Now, as far as any particular job in the defense contracting industry goes, a certain level of higher education is most likely going to be required. Obviously, since the jobs range anywhere from doctors, lawyers, and scientists to ex-military personnel, this will vary from position to position. Though you can acquire jobs without much background in that particular field, these companies usually look for individuals with an already established skill set in whichever aspect of work they are applying for.

This leads us to the question of what exactly do companies like Raytheon need such a wide variety of uniquely skilled workers for? The answer to this question is that most companies in the defense contracting industry do much more than making and selling weapons. Most will also offer training services and various types of learning outsourcing where they send experts to train others in a specific area of study. Not only that, but they also have a hand in space technology, radioactive material handling and disposal, as well as business consulting and air traffic control technology. The list of what some of these companies can do is rather long, but there is definitely something for everybody.

Lastly, anybody investigating a potential career choice is going to want to learn about the positives and negatives of that particular avenue. Like any job, there are pros and cons to a career in the defense contracting business and, as mentioned earlier, it’s not for the lighthearted. Of course, this is all dependent on which aspect of this field you are looking to join. But, for some people, it’s hard to get over the fact that these companies build and sell weapons designed for use in battle. Whether you view this fact as a positive or negative aspect of the field is up to you to decide.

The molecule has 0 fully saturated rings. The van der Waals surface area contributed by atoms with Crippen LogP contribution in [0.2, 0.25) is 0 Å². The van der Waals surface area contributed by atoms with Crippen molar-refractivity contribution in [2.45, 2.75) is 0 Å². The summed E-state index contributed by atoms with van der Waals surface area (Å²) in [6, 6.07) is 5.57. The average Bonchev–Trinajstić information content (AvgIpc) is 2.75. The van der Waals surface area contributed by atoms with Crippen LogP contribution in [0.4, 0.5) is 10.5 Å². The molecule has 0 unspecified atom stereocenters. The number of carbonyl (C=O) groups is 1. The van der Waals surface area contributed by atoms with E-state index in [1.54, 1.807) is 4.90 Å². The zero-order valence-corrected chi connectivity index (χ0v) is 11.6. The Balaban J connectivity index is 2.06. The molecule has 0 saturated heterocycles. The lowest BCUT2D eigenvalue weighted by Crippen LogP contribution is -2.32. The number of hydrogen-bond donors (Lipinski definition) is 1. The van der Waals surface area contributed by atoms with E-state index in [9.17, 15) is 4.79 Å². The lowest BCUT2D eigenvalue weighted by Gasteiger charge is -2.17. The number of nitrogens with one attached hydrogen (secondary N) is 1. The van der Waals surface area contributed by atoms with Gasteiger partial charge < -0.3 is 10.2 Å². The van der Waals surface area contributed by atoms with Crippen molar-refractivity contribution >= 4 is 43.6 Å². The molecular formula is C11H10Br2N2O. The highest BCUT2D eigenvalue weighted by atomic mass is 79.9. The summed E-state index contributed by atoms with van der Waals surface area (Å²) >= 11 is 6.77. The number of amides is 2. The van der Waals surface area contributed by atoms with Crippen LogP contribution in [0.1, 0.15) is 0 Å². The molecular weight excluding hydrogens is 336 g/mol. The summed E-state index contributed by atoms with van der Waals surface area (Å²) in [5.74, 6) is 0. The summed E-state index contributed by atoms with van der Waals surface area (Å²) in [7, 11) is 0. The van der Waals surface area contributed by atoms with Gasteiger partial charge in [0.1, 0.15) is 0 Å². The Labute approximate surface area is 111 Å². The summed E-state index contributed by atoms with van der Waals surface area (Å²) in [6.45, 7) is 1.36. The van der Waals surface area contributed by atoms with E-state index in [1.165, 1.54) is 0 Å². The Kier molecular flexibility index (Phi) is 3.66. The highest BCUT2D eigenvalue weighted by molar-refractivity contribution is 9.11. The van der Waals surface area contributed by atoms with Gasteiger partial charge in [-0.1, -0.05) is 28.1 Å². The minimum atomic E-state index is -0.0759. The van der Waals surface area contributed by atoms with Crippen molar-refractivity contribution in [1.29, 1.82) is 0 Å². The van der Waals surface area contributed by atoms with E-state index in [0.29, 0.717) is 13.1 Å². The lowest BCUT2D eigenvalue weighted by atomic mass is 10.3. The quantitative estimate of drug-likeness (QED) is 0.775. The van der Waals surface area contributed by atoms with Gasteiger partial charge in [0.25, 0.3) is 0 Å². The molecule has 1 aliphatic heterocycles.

The more general complaints about this field of work are that it often requires a lot of travel and extended work trips and, perhaps, frequent relocation may be required, as well as the fact that funding can be fickle and projects are sometimes changed or canceled at a moment’s notice. Again, this doesn’t contextualize every area of work in the defense contracting world, but it should be expected nonetheless.

Though there are some negatives to working for a company like Raytheon, the positives tend to outshine them in most circumstances. The first of these is the fact that the jobs tend to pay very well simply because of the need for security clearance, as well as the fact that there isn’t a whole lot of room for error when you’re dealing with aspects of war, terrorism, or cyber-security, etc. Therefore, in order to assure the highest quality work, these companies are willing to entice the most talented people to work for them by offering very generous salaries and benefits.

Besides money, some other positive aspects about a career in military contracting work are that you’ll have opportunists to travel, meet new and interesting people, have access to the most high tech equipment, and also to help people at home and abroad.

The field of government, defensive and military contracting work is often unique and interesting. There are always tons of job opportunities in this field, so if you have any questions, feel free to comment below or send us an email at jobs@silentprofessionals.org.